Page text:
The ever-present danger on our farms and ranches

A mother and two experts talk about the need to do more when it comes to farm safety

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Peter Friesen knew something was wrong as soon as the auger stalled.

His warning to his five-year-old son Ernie to stay back and “not come any closer than this,” had gone unheeded.

The boy had been running around with a dog nearby, and Peter had warned him to stay back, to “not come any closer than this.” But in just a matter of seconds, Ernie fell, and the auger took his arm.

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“We never thought that it could happen to us,” said Maria Friesen of her son’s accident. “Very often, we heard of kids and people getting injured, but we never thought that one day it could be us.”

Two years have passed and Maria still grieves over what her independent, curious young son has lost. Their lives have been changed forever.

“At first, it was very hard to deal with as a family. It was very hard to accept that it happened,” said Maria. “It was very hard to see him struggle. I felt like he would be not able to do most of the things he liked.”

Today, Ernie is doing “very well” — thanks, in part, to support from The War Amps.

“That’s where we got to see him differently — not as handicapped, but as able. He will be able to do all the stuff other kids can,” said Maria. “At times, he’s still struggling emotionally, and it’s hard. But for the most part, he’s doing very well.”

Though it happened on a farm in Saskatchewan while Peter was trucking grain — not their own farm near Taber — the Friesens, who have four other sons, have since moved into town.

But they still spend time at farms, visiting family and friends, but always keeping a close watch on the kids.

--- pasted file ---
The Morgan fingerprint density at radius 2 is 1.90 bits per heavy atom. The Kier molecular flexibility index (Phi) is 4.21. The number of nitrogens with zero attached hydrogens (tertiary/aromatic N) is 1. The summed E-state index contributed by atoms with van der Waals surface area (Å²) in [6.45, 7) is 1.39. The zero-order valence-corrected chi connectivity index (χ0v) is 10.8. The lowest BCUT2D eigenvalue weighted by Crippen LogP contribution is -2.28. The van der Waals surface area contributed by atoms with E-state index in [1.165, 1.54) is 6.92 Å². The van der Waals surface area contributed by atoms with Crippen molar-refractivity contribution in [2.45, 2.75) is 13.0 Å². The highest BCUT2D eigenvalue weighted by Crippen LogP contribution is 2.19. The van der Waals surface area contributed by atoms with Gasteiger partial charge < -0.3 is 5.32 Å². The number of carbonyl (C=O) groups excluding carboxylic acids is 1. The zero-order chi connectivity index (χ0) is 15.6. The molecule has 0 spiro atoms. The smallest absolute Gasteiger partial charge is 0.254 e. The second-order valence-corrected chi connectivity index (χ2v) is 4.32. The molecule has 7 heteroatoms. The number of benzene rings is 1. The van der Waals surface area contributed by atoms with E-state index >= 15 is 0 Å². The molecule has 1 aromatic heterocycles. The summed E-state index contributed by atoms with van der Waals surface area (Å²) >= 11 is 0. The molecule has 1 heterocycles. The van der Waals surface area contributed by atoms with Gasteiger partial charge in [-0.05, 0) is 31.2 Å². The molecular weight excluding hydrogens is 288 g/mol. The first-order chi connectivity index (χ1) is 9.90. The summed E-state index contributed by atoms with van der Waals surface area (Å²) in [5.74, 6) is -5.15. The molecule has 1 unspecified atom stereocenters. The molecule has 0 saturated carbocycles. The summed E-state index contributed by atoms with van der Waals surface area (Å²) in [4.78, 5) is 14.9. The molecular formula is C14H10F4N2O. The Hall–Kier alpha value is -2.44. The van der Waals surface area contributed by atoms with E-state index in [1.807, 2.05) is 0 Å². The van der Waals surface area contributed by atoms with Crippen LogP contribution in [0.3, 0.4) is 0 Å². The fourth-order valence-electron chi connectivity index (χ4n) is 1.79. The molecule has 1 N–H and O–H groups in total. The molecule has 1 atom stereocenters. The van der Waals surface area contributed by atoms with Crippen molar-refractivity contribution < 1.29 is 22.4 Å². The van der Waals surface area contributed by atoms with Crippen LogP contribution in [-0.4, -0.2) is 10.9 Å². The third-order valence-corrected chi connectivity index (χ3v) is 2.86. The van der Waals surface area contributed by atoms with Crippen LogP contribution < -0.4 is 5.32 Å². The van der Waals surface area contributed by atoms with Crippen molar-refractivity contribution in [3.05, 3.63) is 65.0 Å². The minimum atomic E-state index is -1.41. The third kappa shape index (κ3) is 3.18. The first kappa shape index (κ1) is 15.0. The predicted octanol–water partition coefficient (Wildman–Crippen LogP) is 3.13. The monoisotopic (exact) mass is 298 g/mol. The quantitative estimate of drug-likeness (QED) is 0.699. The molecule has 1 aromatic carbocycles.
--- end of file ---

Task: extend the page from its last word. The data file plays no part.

“We take it much more seriously since the accident, especially being around combines and augers,” said Maria. “It’s always on our minds when our kids are on the farm. It has opened our eyes a lot.”

The danger is always there.

Around five per cent of farmers experience a serious injury on their operations every year, and of those, about one-quarter are open wounds or amputations.

Farm fatalities tracked by the Canadian Agricultural Injury Reporting program are on the decline, but mostly due to safer equipment.

Farm fatalities tracked by the Canadian Agricultural Injury Reporting program are on the decline, but mostly due to safer equipment.
photo: Don Voaklander (graphic)

Unfortunately, “there’s a certain sense of inevitability that injury is part of the job and that it’s an act of fate that can’t be prevented,” says the director of the Injury Prevention Centre at the University of Alberta.

“It’s hard to convince people that there can be something different,” said Don Voaklander, who grew up on a mixed farm in Alberta.

“But we know from most other industrial situations that, if there’s an effort made, most serious injuries can be prevented.”

There has been a major reduction in injuries and deaths because of better engineered equipment, notably making roll bars standard equipment on tractors.

“As we see the older tractors move off of the farm and the new ones come into service, we’re seeing fewer and fewer rollovers causing death,” said Voaklander.

There are also fewer entanglement-related incidents.

“In the old equipment, the guards and plates were all bolted on, so often, they would get bolted off to fix a chain or clear a jam and not get put back on because it was too time consuming,” he said. “Most of the new equipment has toggles that make it very easy to flip a guard down, fix whatever needs to be fixed, and flip the guard back up.”